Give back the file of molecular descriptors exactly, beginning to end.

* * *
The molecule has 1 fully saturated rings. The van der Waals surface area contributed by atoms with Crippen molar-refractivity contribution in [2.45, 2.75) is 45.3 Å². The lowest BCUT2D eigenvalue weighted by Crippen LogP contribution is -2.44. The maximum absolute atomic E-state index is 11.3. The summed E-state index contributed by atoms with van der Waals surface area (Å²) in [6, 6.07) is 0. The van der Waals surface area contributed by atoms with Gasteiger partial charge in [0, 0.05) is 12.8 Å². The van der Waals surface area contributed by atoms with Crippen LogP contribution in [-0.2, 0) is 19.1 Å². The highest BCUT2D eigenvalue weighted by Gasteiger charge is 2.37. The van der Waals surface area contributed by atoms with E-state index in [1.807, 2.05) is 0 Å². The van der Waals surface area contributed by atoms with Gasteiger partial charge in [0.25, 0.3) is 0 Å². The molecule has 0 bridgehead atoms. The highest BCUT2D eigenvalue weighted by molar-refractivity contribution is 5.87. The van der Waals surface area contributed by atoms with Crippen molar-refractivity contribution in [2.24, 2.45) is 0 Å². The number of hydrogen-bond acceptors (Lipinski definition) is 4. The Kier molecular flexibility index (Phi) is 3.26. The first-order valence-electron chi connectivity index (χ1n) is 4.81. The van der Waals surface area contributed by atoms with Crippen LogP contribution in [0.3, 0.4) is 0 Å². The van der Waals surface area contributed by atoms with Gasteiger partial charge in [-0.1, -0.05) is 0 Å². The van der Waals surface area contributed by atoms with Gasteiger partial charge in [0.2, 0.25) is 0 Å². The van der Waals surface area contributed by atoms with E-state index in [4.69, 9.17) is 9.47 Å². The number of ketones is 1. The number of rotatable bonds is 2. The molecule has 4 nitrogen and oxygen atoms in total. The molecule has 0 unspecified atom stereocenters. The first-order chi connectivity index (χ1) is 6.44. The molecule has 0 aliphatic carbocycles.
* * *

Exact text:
The molecule has 1 fully saturated rings. The van der Waals surface area contributed by atoms with Crippen molar-refractivity contribution in [2.45, 2.75) is 45.3 Å². The lowest BCUT2D eigenvalue weighted by Crippen LogP contribution is -2.44. The maximum absolute atomic E-state index is 11.3. The summed E-state index contributed by atoms with van der Waals surface area (Å²) in [6, 6.07) is 0. The van der Waals surface area contributed by atoms with Gasteiger partial charge in [0, 0.05) is 12.8 Å². The van der Waals surface area contributed by atoms with Crippen LogP contribution in [-0.2, 0) is 19.1 Å². The highest BCUT2D eigenvalue weighted by Gasteiger charge is 2.37. The van der Waals surface area contributed by atoms with E-state index in [1.807, 2.05) is 0 Å². The van der Waals surface area contributed by atoms with Gasteiger partial charge in [0.25, 0.3) is 0 Å². The molecule has 0 bridgehead atoms. The highest BCUT2D eigenvalue weighted by molar-refractivity contribution is 5.87. The van der Waals surface area contributed by atoms with Crippen molar-refractivity contribution in [2.24, 2.45) is 0 Å². The number of hydrogen-bond acceptors (Lipinski definition) is 4. The Kier molecular flexibility index (Phi) is 3.26. The first-order valence-electron chi connectivity index (χ1n) is 4.81. The van der Waals surface area contributed by atoms with Crippen LogP contribution in [0.3, 0.4) is 0 Å². The van der Waals surface area contributed by atoms with Gasteiger partial charge in [-0.1, -0.05) is 0 Å². The van der Waals surface area contributed by atoms with Gasteiger partial charge in [0.2, 0.25) is 0 Å². The van der Waals surface area contributed by atoms with E-state index in [4.69, 9.17) is 9.47 Å². The number of ketones is 1. The number of rotatable bonds is 2. The molecule has 4 nitrogen and oxygen atoms in total. The molecule has 0 unspecified atom stereocenters. The first-order chi connectivity index (χ1) is 6.44. The molecule has 0 aliphatic carbocycles.